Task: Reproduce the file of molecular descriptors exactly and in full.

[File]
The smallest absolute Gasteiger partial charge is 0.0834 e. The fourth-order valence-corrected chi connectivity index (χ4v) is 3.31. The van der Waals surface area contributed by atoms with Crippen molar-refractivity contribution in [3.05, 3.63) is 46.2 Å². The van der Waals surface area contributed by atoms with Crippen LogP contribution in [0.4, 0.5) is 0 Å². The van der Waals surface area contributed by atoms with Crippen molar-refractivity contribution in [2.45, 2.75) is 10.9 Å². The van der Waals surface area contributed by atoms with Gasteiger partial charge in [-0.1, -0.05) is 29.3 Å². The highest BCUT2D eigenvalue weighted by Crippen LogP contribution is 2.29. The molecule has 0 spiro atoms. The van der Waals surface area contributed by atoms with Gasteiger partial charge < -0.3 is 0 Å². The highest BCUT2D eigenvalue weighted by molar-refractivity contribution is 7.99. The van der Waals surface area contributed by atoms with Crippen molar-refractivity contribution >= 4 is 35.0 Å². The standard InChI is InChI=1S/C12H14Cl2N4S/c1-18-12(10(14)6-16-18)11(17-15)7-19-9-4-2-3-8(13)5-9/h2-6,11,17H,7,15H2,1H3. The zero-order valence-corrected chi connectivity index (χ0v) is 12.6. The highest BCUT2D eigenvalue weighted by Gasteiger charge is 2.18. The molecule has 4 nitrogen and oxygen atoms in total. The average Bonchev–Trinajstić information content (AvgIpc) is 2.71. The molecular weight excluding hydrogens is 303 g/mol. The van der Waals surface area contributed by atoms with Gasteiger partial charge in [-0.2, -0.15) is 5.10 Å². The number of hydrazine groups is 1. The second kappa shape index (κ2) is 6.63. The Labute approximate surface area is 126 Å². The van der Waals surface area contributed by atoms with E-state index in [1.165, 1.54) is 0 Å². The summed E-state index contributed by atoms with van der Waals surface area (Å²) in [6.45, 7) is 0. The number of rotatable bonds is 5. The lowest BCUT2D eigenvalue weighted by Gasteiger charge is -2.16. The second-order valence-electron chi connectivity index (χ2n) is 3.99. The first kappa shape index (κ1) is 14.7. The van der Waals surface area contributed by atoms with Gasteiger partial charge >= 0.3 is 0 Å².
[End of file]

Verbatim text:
The smallest absolute Gasteiger partial charge is 0.0834 e. The fourth-order valence-corrected chi connectivity index (χ4v) is 3.31. The van der Waals surface area contributed by atoms with Crippen molar-refractivity contribution in [3.05, 3.63) is 46.2 Å². The van der Waals surface area contributed by atoms with Crippen LogP contribution in [0.4, 0.5) is 0 Å². The van der Waals surface area contributed by atoms with Crippen molar-refractivity contribution in [2.45, 2.75) is 10.9 Å². The van der Waals surface area contributed by atoms with Gasteiger partial charge in [-0.1, -0.05) is 29.3 Å². The highest BCUT2D eigenvalue weighted by Crippen LogP contribution is 2.29. The molecule has 0 spiro atoms. The van der Waals surface area contributed by atoms with Gasteiger partial charge < -0.3 is 0 Å². The highest BCUT2D eigenvalue weighted by molar-refractivity contribution is 7.99. The van der Waals surface area contributed by atoms with Crippen molar-refractivity contribution >= 4 is 35.0 Å². The standard InChI is InChI=1S/C12H14Cl2N4S/c1-18-12(10(14)6-16-18)11(17-15)7-19-9-4-2-3-8(13)5-9/h2-6,11,17H,7,15H2,1H3. The zero-order valence-corrected chi connectivity index (χ0v) is 12.6. The highest BCUT2D eigenvalue weighted by Gasteiger charge is 2.18. The molecule has 4 nitrogen and oxygen atoms in total. The average Bonchev–Trinajstić information content (AvgIpc) is 2.71. The molecular weight excluding hydrogens is 303 g/mol. The van der Waals surface area contributed by atoms with Gasteiger partial charge in [-0.2, -0.15) is 5.10 Å². The number of hydrazine groups is 1. The second kappa shape index (κ2) is 6.63. The Labute approximate surface area is 126 Å². The van der Waals surface area contributed by atoms with E-state index in [1.165, 1.54) is 0 Å². The summed E-state index contributed by atoms with van der Waals surface area (Å²) in [6.45, 7) is 0. The number of rotatable bonds is 5. The lowest BCUT2D eigenvalue weighted by Gasteiger charge is -2.16. The second-order valence-electron chi connectivity index (χ2n) is 3.99. The first kappa shape index (κ1) is 14.7. The van der Waals surface area contributed by atoms with Gasteiger partial charge >= 0.3 is 0 Å².